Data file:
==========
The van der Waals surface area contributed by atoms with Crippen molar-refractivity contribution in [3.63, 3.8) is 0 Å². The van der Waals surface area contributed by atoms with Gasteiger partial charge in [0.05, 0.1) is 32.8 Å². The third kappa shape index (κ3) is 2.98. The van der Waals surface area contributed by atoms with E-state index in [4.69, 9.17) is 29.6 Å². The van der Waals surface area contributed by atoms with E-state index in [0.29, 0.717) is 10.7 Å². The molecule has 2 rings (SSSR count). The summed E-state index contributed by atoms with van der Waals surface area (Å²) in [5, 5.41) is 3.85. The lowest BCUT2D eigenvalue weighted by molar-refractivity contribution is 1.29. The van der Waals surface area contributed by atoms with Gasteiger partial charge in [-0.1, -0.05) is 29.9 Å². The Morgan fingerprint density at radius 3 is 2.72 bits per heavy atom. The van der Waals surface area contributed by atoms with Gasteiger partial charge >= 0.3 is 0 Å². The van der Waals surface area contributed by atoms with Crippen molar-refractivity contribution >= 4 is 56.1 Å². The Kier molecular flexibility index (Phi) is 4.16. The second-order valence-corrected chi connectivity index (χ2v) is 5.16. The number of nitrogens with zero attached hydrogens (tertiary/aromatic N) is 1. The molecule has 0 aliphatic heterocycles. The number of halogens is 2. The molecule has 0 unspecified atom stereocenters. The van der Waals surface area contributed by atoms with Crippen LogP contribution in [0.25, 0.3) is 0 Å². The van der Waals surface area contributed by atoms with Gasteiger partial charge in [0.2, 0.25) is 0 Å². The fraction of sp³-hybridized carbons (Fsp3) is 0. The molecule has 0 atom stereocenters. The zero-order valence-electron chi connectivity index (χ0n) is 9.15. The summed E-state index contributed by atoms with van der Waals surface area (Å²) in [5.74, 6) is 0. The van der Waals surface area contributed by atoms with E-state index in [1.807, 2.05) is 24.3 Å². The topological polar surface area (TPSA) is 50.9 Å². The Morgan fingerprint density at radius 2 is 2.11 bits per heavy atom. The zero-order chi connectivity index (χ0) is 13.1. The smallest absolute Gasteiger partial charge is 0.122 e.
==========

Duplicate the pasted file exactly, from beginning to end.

The van der Waals surface area contributed by atoms with Crippen molar-refractivity contribution in [3.63, 3.8) is 0 Å². The van der Waals surface area contributed by atoms with Gasteiger partial charge in [0.05, 0.1) is 32.8 Å². The third kappa shape index (κ3) is 2.98. The van der Waals surface area contributed by atoms with E-state index in [4.69, 9.17) is 29.6 Å². The van der Waals surface area contributed by atoms with E-state index in [0.29, 0.717) is 10.7 Å². The molecule has 2 rings (SSSR count). The summed E-state index contributed by atoms with van der Waals surface area (Å²) in [5, 5.41) is 3.85. The lowest BCUT2D eigenvalue weighted by molar-refractivity contribution is 1.29. The van der Waals surface area contributed by atoms with Gasteiger partial charge in [-0.1, -0.05) is 29.9 Å². The Morgan fingerprint density at radius 3 is 2.72 bits per heavy atom. The van der Waals surface area contributed by atoms with Gasteiger partial charge >= 0.3 is 0 Å². The van der Waals surface area contributed by atoms with Crippen molar-refractivity contribution >= 4 is 56.1 Å². The Kier molecular flexibility index (Phi) is 4.16. The second-order valence-corrected chi connectivity index (χ2v) is 5.16. The number of nitrogens with zero attached hydrogens (tertiary/aromatic N) is 1. The molecule has 0 aliphatic heterocycles. The number of halogens is 2. The molecule has 0 unspecified atom stereocenters. The van der Waals surface area contributed by atoms with Crippen LogP contribution in [0.25, 0.3) is 0 Å². The van der Waals surface area contributed by atoms with Gasteiger partial charge in [0.2, 0.25) is 0 Å². The fraction of sp³-hybridized carbons (Fsp3) is 0. The molecule has 0 atom stereocenters. The zero-order valence-electron chi connectivity index (χ0n) is 9.15. The summed E-state index contributed by atoms with van der Waals surface area (Å²) in [5.74, 6) is 0. The van der Waals surface area contributed by atoms with E-state index in [1.807, 2.05) is 24.3 Å². The topological polar surface area (TPSA) is 50.9 Å². The Morgan fingerprint density at radius 2 is 2.11 bits per heavy atom. The zero-order chi connectivity index (χ0) is 13.1. The smallest absolute Gasteiger partial charge is 0.122 e.